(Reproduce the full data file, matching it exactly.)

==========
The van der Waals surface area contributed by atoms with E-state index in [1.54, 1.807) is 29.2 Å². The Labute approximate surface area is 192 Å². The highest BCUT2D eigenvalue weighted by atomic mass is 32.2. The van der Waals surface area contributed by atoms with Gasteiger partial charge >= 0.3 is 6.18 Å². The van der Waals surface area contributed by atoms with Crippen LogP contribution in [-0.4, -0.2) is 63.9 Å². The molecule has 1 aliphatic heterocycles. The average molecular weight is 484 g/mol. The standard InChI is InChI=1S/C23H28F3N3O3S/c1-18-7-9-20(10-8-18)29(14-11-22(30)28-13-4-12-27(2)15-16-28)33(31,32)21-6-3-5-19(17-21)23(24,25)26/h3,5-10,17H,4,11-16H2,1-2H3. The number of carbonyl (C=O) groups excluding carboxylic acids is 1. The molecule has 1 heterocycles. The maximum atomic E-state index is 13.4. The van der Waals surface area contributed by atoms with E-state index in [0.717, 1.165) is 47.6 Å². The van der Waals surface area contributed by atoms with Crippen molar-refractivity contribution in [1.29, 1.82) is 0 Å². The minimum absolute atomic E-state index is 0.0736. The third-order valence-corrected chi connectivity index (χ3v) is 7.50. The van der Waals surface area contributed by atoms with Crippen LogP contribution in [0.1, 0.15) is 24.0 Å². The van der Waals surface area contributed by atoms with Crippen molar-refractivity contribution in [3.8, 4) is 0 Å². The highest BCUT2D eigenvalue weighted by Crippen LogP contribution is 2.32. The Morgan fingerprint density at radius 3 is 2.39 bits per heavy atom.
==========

The van der Waals surface area contributed by atoms with E-state index in [1.54, 1.807) is 29.2 Å². The Labute approximate surface area is 192 Å². The highest BCUT2D eigenvalue weighted by atomic mass is 32.2. The van der Waals surface area contributed by atoms with Gasteiger partial charge >= 0.3 is 6.18 Å². The van der Waals surface area contributed by atoms with Crippen LogP contribution in [-0.4, -0.2) is 63.9 Å². The molecule has 1 aliphatic heterocycles. The average molecular weight is 484 g/mol. The standard InChI is InChI=1S/C23H28F3N3O3S/c1-18-7-9-20(10-8-18)29(14-11-22(30)28-13-4-12-27(2)15-16-28)33(31,32)21-6-3-5-19(17-21)23(24,25)26/h3,5-10,17H,4,11-16H2,1-2H3. The number of carbonyl (C=O) groups excluding carboxylic acids is 1. The molecule has 1 heterocycles. The maximum atomic E-state index is 13.4. The van der Waals surface area contributed by atoms with E-state index in [0.717, 1.165) is 47.6 Å². The van der Waals surface area contributed by atoms with Crippen molar-refractivity contribution in [1.29, 1.82) is 0 Å². The minimum absolute atomic E-state index is 0.0736. The third-order valence-corrected chi connectivity index (χ3v) is 7.50. The van der Waals surface area contributed by atoms with Crippen LogP contribution in [0.1, 0.15) is 24.0 Å². The van der Waals surface area contributed by atoms with Crippen molar-refractivity contribution in [3.8, 4) is 0 Å². The highest BCUT2D eigenvalue weighted by Crippen LogP contribution is 2.32. The Morgan fingerprint density at radius 3 is 2.39 bits per heavy atom.